The film follows the unsuccessful attempts to have the farmer charged, but even when a sympathetic clergyman switches sides, nothing happens. It is clear, then, that the matter can only be resolved by anarchy.

I refer, of course, to Place of Weeping, a film I managed to get released in the USA, its premiere in New York attended by Martin Luther King Jnr III and several other civil activists.

At the time, I did several local and national radio interviews and what struck me most was the strong and powerful voice of black people across America who had seen the film and compared the atrocity of what we were experiencing in South Africa to their own even during those days.

It was clear that racism was alive and well in many communities across the USA. For me, that came as a shock, but what is even more disturbing for me now, in 2020, is that the situation has not changed.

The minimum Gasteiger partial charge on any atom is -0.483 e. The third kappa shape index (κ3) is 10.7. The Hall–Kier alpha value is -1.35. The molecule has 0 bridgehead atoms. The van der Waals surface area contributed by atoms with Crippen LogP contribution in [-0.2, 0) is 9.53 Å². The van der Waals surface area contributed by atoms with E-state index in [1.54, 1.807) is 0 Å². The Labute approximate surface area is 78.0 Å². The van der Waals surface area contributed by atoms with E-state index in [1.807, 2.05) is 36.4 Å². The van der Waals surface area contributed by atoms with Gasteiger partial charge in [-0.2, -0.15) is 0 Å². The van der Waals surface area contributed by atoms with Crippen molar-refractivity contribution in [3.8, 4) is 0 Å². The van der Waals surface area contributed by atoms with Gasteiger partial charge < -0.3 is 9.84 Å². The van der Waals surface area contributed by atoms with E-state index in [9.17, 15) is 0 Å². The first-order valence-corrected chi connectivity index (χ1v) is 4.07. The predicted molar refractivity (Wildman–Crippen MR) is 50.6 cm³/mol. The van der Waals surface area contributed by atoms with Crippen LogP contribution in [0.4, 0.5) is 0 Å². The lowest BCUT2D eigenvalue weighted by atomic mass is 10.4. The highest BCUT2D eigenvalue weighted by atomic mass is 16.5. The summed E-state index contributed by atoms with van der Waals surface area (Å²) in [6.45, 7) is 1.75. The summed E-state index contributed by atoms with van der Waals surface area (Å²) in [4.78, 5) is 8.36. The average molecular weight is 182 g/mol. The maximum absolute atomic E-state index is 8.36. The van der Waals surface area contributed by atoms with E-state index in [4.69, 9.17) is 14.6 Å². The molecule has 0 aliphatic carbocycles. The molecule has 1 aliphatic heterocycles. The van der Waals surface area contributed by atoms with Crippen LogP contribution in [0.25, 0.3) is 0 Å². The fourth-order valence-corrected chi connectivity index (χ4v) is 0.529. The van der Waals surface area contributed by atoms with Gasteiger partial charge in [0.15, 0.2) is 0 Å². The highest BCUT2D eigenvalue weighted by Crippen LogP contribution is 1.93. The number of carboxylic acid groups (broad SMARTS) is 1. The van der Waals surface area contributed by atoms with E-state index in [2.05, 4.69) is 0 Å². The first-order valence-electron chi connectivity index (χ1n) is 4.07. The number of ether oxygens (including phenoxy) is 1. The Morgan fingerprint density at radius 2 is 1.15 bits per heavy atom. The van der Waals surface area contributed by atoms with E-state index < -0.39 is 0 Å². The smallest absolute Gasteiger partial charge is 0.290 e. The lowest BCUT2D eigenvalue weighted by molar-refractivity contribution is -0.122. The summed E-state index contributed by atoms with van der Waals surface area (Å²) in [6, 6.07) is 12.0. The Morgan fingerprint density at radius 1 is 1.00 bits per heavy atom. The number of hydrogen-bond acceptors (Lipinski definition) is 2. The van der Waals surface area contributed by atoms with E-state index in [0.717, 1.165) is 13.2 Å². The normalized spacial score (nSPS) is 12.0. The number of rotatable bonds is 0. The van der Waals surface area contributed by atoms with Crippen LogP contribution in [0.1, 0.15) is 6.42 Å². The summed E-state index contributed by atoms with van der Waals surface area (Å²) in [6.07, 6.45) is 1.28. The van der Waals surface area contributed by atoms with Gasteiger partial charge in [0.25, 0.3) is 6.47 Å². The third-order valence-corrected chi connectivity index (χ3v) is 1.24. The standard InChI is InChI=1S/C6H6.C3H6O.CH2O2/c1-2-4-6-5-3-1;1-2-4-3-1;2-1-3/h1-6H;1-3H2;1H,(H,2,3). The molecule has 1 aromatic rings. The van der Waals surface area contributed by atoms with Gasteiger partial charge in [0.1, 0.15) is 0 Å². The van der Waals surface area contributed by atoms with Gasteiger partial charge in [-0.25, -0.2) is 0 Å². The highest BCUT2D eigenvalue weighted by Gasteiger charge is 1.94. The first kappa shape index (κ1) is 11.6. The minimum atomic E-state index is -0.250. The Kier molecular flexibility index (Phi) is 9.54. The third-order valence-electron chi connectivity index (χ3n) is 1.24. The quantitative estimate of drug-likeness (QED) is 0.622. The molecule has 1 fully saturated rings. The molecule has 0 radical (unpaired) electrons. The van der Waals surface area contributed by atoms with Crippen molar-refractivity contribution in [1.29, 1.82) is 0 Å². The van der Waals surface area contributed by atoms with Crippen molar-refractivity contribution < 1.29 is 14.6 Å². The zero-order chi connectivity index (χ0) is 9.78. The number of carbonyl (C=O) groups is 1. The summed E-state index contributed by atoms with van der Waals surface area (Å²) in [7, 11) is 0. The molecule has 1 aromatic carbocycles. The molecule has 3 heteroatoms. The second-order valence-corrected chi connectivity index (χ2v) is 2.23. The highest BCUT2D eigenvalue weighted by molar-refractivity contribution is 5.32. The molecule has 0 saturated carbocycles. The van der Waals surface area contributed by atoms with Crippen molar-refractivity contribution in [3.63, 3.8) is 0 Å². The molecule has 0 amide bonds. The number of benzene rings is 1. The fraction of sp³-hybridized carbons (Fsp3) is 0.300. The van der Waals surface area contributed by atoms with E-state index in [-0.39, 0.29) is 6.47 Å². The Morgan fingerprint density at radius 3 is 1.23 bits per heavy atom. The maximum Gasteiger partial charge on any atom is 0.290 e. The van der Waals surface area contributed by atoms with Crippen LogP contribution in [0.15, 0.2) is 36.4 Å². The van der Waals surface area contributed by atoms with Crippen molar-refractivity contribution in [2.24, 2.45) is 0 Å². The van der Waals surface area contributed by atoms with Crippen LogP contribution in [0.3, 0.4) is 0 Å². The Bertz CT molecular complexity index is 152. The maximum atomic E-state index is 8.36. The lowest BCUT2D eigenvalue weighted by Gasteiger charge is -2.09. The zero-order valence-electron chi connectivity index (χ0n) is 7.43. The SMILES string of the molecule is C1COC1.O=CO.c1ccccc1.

My body of work in film has been largely dedicated to telling stories, stories that celebrate the people and events of our liberation. One such narrative is that of the black youth who rebelled against the authorities when they were forced to learn Afrikaans, the language of the oppressors.

On 16 June 1976, a cold winter’s day, students in Soweto marched to deliver a petition to the Education authorities. It was then everything fell apart. They were met with police brutality, 69 individuals killed for their convictions.

We salute these young heroes today, the 44th anniversary of one of the most harrowing incidents in South Africa’s history.